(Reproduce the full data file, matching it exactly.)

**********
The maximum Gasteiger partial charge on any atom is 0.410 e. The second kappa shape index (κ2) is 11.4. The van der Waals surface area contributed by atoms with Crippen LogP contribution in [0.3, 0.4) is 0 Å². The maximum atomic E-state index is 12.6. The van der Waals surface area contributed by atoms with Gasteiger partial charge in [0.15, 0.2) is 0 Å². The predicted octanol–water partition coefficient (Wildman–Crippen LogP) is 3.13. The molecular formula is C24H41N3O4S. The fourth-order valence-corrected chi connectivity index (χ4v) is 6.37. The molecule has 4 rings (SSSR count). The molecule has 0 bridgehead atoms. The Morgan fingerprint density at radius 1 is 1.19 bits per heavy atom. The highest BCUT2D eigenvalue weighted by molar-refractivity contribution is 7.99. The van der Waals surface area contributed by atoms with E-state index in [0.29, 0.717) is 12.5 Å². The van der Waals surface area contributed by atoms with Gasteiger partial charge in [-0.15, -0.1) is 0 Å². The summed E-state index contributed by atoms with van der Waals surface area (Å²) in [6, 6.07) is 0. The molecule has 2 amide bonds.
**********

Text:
The maximum Gasteiger partial charge on any atom is 0.410 e. The second kappa shape index (κ2) is 11.4. The van der Waals surface area contributed by atoms with Crippen LogP contribution in [0.3, 0.4) is 0 Å². The maximum atomic E-state index is 12.6. The van der Waals surface area contributed by atoms with Gasteiger partial charge in [0.15, 0.2) is 0 Å². The predicted octanol–water partition coefficient (Wildman–Crippen LogP) is 3.13. The molecular formula is C24H41N3O4S. The fourth-order valence-corrected chi connectivity index (χ4v) is 6.37. The molecule has 4 rings (SSSR count). The molecule has 0 bridgehead atoms. The Morgan fingerprint density at radius 1 is 1.19 bits per heavy atom. The highest BCUT2D eigenvalue weighted by molar-refractivity contribution is 7.99. The van der Waals surface area contributed by atoms with E-state index in [0.29, 0.717) is 12.5 Å². The van der Waals surface area contributed by atoms with Gasteiger partial charge in [-0.15, -0.1) is 0 Å². The summed E-state index contributed by atoms with van der Waals surface area (Å²) in [6, 6.07) is 0. The molecule has 2 amide bonds.